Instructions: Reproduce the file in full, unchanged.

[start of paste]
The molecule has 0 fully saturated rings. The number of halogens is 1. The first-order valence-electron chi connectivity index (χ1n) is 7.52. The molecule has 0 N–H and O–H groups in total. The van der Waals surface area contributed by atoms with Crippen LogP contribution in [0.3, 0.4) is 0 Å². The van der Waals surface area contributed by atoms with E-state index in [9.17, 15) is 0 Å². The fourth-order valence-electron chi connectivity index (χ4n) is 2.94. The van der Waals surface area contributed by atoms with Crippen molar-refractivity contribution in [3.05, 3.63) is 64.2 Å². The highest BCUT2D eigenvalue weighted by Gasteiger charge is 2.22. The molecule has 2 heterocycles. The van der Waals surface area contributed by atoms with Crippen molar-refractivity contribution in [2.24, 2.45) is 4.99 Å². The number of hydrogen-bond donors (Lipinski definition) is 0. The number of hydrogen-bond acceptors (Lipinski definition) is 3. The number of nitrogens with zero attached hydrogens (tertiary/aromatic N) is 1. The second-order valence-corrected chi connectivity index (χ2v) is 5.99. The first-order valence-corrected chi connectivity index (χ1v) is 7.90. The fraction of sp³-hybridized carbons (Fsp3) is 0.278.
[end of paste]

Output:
The molecule has 0 fully saturated rings. The number of halogens is 1. The first-order valence-electron chi connectivity index (χ1n) is 7.52. The molecule has 0 N–H and O–H groups in total. The van der Waals surface area contributed by atoms with Crippen LogP contribution in [0.3, 0.4) is 0 Å². The van der Waals surface area contributed by atoms with E-state index in [9.17, 15) is 0 Å². The fourth-order valence-electron chi connectivity index (χ4n) is 2.94. The van der Waals surface area contributed by atoms with Crippen molar-refractivity contribution in [3.05, 3.63) is 64.2 Å². The highest BCUT2D eigenvalue weighted by Gasteiger charge is 2.22. The molecule has 2 heterocycles. The van der Waals surface area contributed by atoms with Crippen molar-refractivity contribution in [2.24, 2.45) is 4.99 Å². The number of hydrogen-bond donors (Lipinski definition) is 0. The number of hydrogen-bond acceptors (Lipinski definition) is 3. The number of nitrogens with zero attached hydrogens (tertiary/aromatic N) is 1. The second-order valence-corrected chi connectivity index (χ2v) is 5.99. The first-order valence-corrected chi connectivity index (χ1v) is 7.90. The fraction of sp³-hybridized carbons (Fsp3) is 0.278.